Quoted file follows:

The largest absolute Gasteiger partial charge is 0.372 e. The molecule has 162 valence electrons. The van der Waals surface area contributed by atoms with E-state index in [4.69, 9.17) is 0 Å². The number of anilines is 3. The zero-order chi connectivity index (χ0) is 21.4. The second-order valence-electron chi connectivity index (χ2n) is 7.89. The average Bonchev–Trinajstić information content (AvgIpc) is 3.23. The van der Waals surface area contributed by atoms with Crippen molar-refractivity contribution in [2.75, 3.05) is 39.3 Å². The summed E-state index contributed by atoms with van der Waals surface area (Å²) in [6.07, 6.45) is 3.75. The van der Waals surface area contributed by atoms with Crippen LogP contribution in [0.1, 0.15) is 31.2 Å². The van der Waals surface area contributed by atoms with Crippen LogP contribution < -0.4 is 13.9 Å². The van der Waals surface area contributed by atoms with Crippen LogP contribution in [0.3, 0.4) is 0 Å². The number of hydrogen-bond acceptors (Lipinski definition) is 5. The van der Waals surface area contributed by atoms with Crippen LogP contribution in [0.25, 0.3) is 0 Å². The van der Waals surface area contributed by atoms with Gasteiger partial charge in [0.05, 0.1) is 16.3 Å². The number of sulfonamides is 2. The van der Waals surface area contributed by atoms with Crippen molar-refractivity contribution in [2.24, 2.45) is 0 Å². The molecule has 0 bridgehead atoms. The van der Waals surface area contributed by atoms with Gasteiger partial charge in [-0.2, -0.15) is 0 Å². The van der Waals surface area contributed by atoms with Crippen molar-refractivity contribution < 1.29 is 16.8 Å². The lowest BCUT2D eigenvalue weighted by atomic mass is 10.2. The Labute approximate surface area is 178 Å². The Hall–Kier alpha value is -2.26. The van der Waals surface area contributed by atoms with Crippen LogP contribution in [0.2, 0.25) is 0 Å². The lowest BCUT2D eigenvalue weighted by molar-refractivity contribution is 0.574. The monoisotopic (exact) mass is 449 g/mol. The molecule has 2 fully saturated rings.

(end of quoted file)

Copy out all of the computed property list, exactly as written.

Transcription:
The largest absolute Gasteiger partial charge is 0.372 e. The molecule has 162 valence electrons. The van der Waals surface area contributed by atoms with E-state index in [4.69, 9.17) is 0 Å². The number of anilines is 3. The zero-order chi connectivity index (χ0) is 21.4. The second-order valence-electron chi connectivity index (χ2n) is 7.89. The average Bonchev–Trinajstić information content (AvgIpc) is 3.23. The van der Waals surface area contributed by atoms with Crippen molar-refractivity contribution in [2.75, 3.05) is 39.3 Å². The summed E-state index contributed by atoms with van der Waals surface area (Å²) in [6.07, 6.45) is 3.75. The van der Waals surface area contributed by atoms with Crippen LogP contribution in [0.1, 0.15) is 31.2 Å². The van der Waals surface area contributed by atoms with Crippen LogP contribution < -0.4 is 13.9 Å². The van der Waals surface area contributed by atoms with Crippen LogP contribution in [0.3, 0.4) is 0 Å². The number of hydrogen-bond acceptors (Lipinski definition) is 5. The van der Waals surface area contributed by atoms with Crippen LogP contribution in [0.25, 0.3) is 0 Å². The van der Waals surface area contributed by atoms with Gasteiger partial charge in [0.05, 0.1) is 16.3 Å². The number of sulfonamides is 2. The van der Waals surface area contributed by atoms with Crippen molar-refractivity contribution in [2.24, 2.45) is 0 Å². The molecule has 0 bridgehead atoms. The van der Waals surface area contributed by atoms with Gasteiger partial charge in [-0.2, -0.15) is 0 Å². The van der Waals surface area contributed by atoms with Crippen molar-refractivity contribution < 1.29 is 16.8 Å². The lowest BCUT2D eigenvalue weighted by atomic mass is 10.2. The Labute approximate surface area is 178 Å². The Hall–Kier alpha value is -2.26. The van der Waals surface area contributed by atoms with Crippen LogP contribution in [0.2, 0.25) is 0 Å². The lowest BCUT2D eigenvalue weighted by molar-refractivity contribution is 0.574. The monoisotopic (exact) mass is 449 g/mol. The molecule has 2 fully saturated rings.